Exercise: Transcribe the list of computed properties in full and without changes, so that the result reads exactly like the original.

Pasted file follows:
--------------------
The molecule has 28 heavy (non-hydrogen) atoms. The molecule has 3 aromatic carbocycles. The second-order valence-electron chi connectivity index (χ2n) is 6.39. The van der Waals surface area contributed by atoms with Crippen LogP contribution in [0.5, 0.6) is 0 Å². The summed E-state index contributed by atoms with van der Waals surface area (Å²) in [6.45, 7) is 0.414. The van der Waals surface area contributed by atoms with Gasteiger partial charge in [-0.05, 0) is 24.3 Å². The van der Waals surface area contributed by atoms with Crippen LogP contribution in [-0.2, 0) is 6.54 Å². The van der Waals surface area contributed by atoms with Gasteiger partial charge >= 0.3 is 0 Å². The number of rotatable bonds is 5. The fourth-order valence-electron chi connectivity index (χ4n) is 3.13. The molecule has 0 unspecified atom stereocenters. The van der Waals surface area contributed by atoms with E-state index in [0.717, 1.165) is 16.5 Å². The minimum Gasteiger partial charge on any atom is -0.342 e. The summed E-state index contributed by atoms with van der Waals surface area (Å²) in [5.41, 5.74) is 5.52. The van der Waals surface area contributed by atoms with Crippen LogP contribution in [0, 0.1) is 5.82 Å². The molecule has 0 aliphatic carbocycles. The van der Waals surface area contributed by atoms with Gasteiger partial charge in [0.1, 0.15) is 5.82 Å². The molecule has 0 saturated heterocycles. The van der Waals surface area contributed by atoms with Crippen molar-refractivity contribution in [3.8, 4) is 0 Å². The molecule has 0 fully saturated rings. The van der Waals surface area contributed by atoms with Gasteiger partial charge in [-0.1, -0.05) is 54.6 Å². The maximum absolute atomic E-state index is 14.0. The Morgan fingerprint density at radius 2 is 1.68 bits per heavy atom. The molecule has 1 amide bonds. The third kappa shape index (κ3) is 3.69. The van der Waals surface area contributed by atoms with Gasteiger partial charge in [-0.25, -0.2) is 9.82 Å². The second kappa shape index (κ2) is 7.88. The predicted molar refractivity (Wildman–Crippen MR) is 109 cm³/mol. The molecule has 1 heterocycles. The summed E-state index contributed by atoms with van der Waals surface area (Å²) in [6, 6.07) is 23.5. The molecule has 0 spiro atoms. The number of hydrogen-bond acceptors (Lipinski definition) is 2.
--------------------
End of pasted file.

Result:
The molecule has 28 heavy (non-hydrogen) atoms. The molecule has 3 aromatic carbocycles. The second-order valence-electron chi connectivity index (χ2n) is 6.39. The van der Waals surface area contributed by atoms with Crippen LogP contribution in [0.5, 0.6) is 0 Å². The summed E-state index contributed by atoms with van der Waals surface area (Å²) in [6.45, 7) is 0.414. The van der Waals surface area contributed by atoms with Gasteiger partial charge in [-0.05, 0) is 24.3 Å². The van der Waals surface area contributed by atoms with Crippen LogP contribution in [-0.2, 0) is 6.54 Å². The van der Waals surface area contributed by atoms with Gasteiger partial charge >= 0.3 is 0 Å². The number of rotatable bonds is 5. The fourth-order valence-electron chi connectivity index (χ4n) is 3.13. The molecule has 0 unspecified atom stereocenters. The van der Waals surface area contributed by atoms with E-state index in [0.717, 1.165) is 16.5 Å². The minimum Gasteiger partial charge on any atom is -0.342 e. The summed E-state index contributed by atoms with van der Waals surface area (Å²) in [5.41, 5.74) is 5.52. The van der Waals surface area contributed by atoms with Crippen LogP contribution in [0, 0.1) is 5.82 Å². The molecule has 0 aliphatic carbocycles. The van der Waals surface area contributed by atoms with Gasteiger partial charge in [0.1, 0.15) is 5.82 Å². The molecule has 0 saturated heterocycles. The van der Waals surface area contributed by atoms with Crippen molar-refractivity contribution in [3.8, 4) is 0 Å². The molecule has 0 fully saturated rings. The van der Waals surface area contributed by atoms with Gasteiger partial charge in [-0.1, -0.05) is 54.6 Å². The maximum absolute atomic E-state index is 14.0. The Morgan fingerprint density at radius 2 is 1.68 bits per heavy atom. The molecule has 1 amide bonds. The third kappa shape index (κ3) is 3.69. The van der Waals surface area contributed by atoms with Gasteiger partial charge in [-0.25, -0.2) is 9.82 Å². The second kappa shape index (κ2) is 7.88. The predicted molar refractivity (Wildman–Crippen MR) is 109 cm³/mol. The molecule has 1 heterocycles. The summed E-state index contributed by atoms with van der Waals surface area (Å²) in [6, 6.07) is 23.5. The molecule has 0 spiro atoms. The number of hydrogen-bond acceptors (Lipinski definition) is 2.